here. It was apparently Arab traders who brought to China  both  Islam  and  opium.  The  Arabs
may have had a trading post in Canton as early as 300 A.D.16 A mid-fourteenth century account
describes the use of the drug and states that "opium is produced in Arabia  from  a  poppy  with
a red flower".17 The author of this statement had been the governor  of  Kansu  Province  where
a large Mohammedan population lived. Other accounts of the same era refer to opium  as"a-fu-
yung, a  term  plainly  derived  from  the  Arabic  afyun".18 Owen  concludes  that  the  supply  of
opium from abroad was interrupted by Japanese raiding, from which time  it  has  been  grown
in China, something over four centuries ago.

Early production of opium must have been  relatively  small,  however,  since  the  drug  was
taken mostly for  medicinal  purposes,  until  the  introduction  of  tobacco  by  Westerners  in  the
seventeenth   century.19  Opium   was   subsequently   mixed  with  to  bacco  and  smoked;  later
opium alone was smoked, the way having been found to make it smokeable. The use  of  opium
was not by then widespread, however, and the imperial government as early as 1729 was taking
steps to insure that its use was curbed.20 Owen21 concludes from accounts available that  "until
well along in the eighteenth century and probably later, the  smoking  of  opium  was  a  localized
phenomenon and was not regarded as a critical  problem  in Peking". It is  likely  that  there  was
some  expansion  in  opium  production  in  China  in  the  eighteenth  century; but  whatever  the
case, it seems that the Hmong were  not  involved  in  commercial  production  of  the  drug  until
at least after the 1820 account of Hmong agriculture cited above.

British opium imports to China in the early nineteenth century must have stimulated the
production of locally grown opium. Since it  is  addictive , of  course,  once  the  drug  is  intro-
duced, increasing demand for it tends to stimulate  the  market. By  the  mid - 1830s,  opium
production in Yunnan was already up to a  reported  "several  thousand  chests  annually".22
Still, this was but a drop in  the  bucket  compared  to  British  imports  of  the  period,  and  it
is unlikely that hilltribes were much involved at  this  stage  in  the  production. By  the 1880s,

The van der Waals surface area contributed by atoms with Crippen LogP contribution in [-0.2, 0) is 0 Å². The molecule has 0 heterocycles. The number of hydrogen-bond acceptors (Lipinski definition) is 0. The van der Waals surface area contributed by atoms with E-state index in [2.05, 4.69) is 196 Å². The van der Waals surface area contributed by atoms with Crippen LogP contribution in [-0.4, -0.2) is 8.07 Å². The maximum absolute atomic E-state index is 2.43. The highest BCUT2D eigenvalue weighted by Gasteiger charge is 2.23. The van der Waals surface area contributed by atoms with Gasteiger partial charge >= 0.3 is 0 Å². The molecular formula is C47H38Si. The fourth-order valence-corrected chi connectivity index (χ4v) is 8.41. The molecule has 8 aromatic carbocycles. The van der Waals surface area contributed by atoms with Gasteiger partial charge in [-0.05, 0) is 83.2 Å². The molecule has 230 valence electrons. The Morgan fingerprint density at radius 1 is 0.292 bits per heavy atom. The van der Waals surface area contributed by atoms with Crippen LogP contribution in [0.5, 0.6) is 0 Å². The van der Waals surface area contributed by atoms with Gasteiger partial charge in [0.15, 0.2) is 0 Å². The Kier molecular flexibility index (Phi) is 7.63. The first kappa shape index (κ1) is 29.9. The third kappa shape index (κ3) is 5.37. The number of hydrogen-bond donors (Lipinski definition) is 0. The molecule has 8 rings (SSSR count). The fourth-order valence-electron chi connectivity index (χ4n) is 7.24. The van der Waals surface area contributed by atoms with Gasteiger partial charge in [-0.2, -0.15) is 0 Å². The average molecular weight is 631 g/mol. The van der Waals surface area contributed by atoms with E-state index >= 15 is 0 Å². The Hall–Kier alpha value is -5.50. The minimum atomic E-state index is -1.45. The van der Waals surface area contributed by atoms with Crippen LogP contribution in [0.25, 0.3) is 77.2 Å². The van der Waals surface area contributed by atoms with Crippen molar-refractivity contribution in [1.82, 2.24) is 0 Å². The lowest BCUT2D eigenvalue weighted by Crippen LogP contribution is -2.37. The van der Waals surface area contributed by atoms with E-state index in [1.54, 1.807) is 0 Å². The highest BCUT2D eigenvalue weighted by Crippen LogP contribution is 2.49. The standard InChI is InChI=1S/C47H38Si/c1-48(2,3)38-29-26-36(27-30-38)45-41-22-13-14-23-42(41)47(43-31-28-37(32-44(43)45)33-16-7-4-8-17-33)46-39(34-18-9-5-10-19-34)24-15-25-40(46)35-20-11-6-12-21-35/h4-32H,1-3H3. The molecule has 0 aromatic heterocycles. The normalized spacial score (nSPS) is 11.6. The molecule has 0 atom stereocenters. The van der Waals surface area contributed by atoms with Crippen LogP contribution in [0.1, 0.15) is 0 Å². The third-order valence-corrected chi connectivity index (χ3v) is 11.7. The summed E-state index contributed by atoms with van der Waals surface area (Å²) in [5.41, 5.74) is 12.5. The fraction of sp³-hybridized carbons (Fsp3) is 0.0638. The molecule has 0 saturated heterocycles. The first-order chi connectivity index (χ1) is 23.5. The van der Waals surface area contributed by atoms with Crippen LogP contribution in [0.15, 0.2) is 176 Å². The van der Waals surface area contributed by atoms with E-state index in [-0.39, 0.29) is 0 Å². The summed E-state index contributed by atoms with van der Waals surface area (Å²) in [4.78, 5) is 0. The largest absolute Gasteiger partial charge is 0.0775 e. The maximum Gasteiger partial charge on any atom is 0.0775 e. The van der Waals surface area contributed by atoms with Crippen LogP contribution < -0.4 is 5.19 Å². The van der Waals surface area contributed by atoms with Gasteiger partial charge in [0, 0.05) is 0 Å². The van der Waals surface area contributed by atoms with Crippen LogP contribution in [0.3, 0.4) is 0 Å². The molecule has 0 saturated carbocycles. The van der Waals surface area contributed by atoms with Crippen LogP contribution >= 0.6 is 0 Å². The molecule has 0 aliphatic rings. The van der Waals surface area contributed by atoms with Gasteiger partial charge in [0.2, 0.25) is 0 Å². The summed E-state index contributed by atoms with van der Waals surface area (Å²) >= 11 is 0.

however, Yunnanese opium production had grown stupendously.23 Yunnan was not the only
province producing opium by this time.  Production  of  opium  was  widespread  throughout
China, but the southwestern provinces were particularly suited for  its  production, since  the
opium could be grown on the hillsides of a relatively sparsely settled area where its  produc-
tion would interfere less with the production of rice in the valleys.

Sometimes in the mid-nineteenth  century,  then,  it  seems  likely  that  Hmong  living  in

              southern  China  would  have  had  to  become  aware  of  opium  production. By far the major
              portion of opium would have been grown by the Chinese, but production was becoming such an
              incredibly large industry that the  tribal  groups in the area could not have failed to  have  been

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         16.  Ibid., p. 1.

         17. Ibid., p. 13.

         18. Ibid ., p. 14.

         19. Geddes, op. cit. (1976), pp. 201-202.

         20. Ibid.

         21. Owen, op cit., p. 17.

         22. Ibid., p. 128 f.

         23. Ibid., p. 226.

 

 

 

 

 

 

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affected by it. At this time  Hmong  were  living  in  numbers  in  Kweichow  and  were  also  in
Yunnan, two  of  the  provinces  most  involved  in  opium  production.  Prior  to  this  time  it  is
possible that Hmong and other hilltribes in southern China may have grown opium for use as
a local medicine and small item of  trade. Geddes24 is of  the  opinion  that  Hmong  probably
began to grow opium relatively  early, but that the opium boom of the  late  nineteenth  century
and its suppression in the early twentieth century "must have  increased the incentive to grow
it in these (mountain) areas, which were least accessible to surveillance".

If the Hmong did grow opium before the mid-nineteenth century,  it  seems  likely  that  it
was not an important item in their economy, as  the 1820 report above tends  to  substantiate.
Geddes25 found that one type of poppy, na ying, had been the main type  of  poppy  grown  in
the  past  by  the  Hmong  he  studied. It  is  planted  in  July for harvest in December. Geddes
implies   that   it   may  have  been  the  variety  of  poppy  mainly  cultivated  by  the  Hmong  in
Thailand earlier in the  twentieth  century,  planted  in  June  and  observed  by  Bernatzik. In  a
primary-forest swidden regime, the relatively light weeding requirements would allow for t his
poppy to be cultivated on such a timing schedule, but it would not allow for  its  intensive  culti-
vation, unless it were at the expense of rice, the principal subsistence crop. Under secondary-
forest conditions,  the  two  would  be  in  direct  conflict  and  it  is  undoubtedly  partly  for  this
reason that Hmong do not now cultivate much of this variety.

Trade between swiddeners and lowland society is more likely to prosper when each  has
something the other wants and cannot easily get. This would probably not  have been  true  of
opium prior to the mid-nineteenth century. Even in the opium boom period from, let us say, the
1860s onward, these conditions would not apply since it was the Chinese themselves in southern
China  who  were  profiting  from  growing  opium. However, in  boom  times a market can take
on all suppliers, and it seems likely that  at  this time and for this reason, the Hmong and other
hilltribes of southern China  entered   the  opium  market. As  opium  went  through  periods  of
suppression in the early twentieth century (through to the  present),  hilltribe  production  would
then be favored over  other  types, due  to  its  isolation  from  lowland  authority. In  the  second